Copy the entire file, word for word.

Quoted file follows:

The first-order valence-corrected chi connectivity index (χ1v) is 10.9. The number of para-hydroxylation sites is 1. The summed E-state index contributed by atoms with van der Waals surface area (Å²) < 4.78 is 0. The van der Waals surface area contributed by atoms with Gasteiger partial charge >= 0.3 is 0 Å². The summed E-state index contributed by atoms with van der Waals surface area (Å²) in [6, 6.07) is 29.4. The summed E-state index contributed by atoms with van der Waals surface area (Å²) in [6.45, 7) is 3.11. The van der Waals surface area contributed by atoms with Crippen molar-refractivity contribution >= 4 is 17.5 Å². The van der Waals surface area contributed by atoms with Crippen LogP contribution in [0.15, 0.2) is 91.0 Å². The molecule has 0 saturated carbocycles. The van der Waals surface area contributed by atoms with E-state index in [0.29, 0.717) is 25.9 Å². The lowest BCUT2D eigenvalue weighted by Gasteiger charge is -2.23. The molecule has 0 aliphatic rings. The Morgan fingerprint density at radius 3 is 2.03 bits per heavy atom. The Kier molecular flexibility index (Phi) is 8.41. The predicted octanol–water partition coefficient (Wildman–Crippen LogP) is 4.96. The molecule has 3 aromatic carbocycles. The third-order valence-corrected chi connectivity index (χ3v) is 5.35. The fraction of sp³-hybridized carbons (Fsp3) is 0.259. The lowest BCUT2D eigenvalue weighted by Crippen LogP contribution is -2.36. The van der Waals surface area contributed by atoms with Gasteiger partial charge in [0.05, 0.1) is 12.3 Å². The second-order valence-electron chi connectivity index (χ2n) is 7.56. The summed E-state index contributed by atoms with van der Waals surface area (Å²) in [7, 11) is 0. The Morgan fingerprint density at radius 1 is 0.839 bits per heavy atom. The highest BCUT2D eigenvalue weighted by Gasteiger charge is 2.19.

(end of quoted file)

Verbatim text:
The first-order valence-corrected chi connectivity index (χ1v) is 10.9. The number of para-hydroxylation sites is 1. The summed E-state index contributed by atoms with van der Waals surface area (Å²) < 4.78 is 0. The van der Waals surface area contributed by atoms with Gasteiger partial charge >= 0.3 is 0 Å². The summed E-state index contributed by atoms with van der Waals surface area (Å²) in [6, 6.07) is 29.4. The summed E-state index contributed by atoms with van der Waals surface area (Å²) in [6.45, 7) is 3.11. The van der Waals surface area contributed by atoms with Crippen molar-refractivity contribution >= 4 is 17.5 Å². The van der Waals surface area contributed by atoms with Crippen LogP contribution in [0.15, 0.2) is 91.0 Å². The molecule has 0 saturated carbocycles. The van der Waals surface area contributed by atoms with E-state index in [0.29, 0.717) is 25.9 Å². The lowest BCUT2D eigenvalue weighted by Gasteiger charge is -2.23. The molecule has 0 aliphatic rings. The Morgan fingerprint density at radius 3 is 2.03 bits per heavy atom. The Kier molecular flexibility index (Phi) is 8.41. The predicted octanol–water partition coefficient (Wildman–Crippen LogP) is 4.96. The molecule has 3 aromatic carbocycles. The third-order valence-corrected chi connectivity index (χ3v) is 5.35. The fraction of sp³-hybridized carbons (Fsp3) is 0.259. The lowest BCUT2D eigenvalue weighted by Crippen LogP contribution is -2.36. The van der Waals surface area contributed by atoms with Gasteiger partial charge in [0.05, 0.1) is 12.3 Å². The second-order valence-electron chi connectivity index (χ2n) is 7.56. The summed E-state index contributed by atoms with van der Waals surface area (Å²) in [7, 11) is 0. The Morgan fingerprint density at radius 1 is 0.839 bits per heavy atom. The highest BCUT2D eigenvalue weighted by Gasteiger charge is 2.19.